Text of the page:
Rome forgets the fumes and spares car of its youth

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Owners of the tiny Fiat 500 breathed a sigh of relief in Italy this week as the idiosyncratic icon took the first step to exemption from anti-pollution laws that could have driven it out of its natural habitat, Rome's city centre.

Owners of the tiny Fiat 500 breathed a sigh of relief in Italy this week as the idiosyncratic icon took the first step to exemption from anti-pollution laws that could have driven it out of its natural habitat, Rome's city centre.

At 53mph, the car cannot compete with Ferraris and Lamborghinis but under a new law the sentimental favourite would be given a similar status and the right to roam.

Councils across Italy have introduced severe pollution controls that seemed to condemn the 500, the youngest one at least 29 years old, and other vehicles of its generation, to immobility, or a circumscribed life on country lanes.

But the car that conjures memories of the first mass motorisation of the Italian people has won cross-party support, and the Bill exempting it from air pollution rules is being sponsored by a politician from the post-fascist National Alliance and a colleague from the former Communist Left Democrats. Now all cars 25 years old or more, and under 1,000cc, are deemed of historic interest, and usual rules do not apply.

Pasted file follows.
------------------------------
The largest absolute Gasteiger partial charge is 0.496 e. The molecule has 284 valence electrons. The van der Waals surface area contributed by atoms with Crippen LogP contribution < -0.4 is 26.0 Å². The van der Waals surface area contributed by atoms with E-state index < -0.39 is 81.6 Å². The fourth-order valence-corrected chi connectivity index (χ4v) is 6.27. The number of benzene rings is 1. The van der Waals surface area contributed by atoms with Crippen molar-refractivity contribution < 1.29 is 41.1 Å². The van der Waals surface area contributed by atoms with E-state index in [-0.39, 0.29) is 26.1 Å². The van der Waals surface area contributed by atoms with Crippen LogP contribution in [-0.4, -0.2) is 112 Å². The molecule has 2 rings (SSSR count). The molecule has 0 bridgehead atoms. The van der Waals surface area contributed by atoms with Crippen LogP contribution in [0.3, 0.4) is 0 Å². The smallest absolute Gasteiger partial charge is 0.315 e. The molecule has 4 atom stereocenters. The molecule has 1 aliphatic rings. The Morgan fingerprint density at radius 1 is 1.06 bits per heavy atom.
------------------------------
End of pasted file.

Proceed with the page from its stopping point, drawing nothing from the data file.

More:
The car, designed by Dante Giacosa, started production in 1957 and was not an immediate success. But its affordable price and tiny dimensions soon caught on, providing motorised freedom to the generation of Italy's economic boom.

It gave independence to women and the young, and many Italians still fondly associate it with their first sexual experience. It ceased production in 1975 after more than three million had rolled out of Fiat factories.

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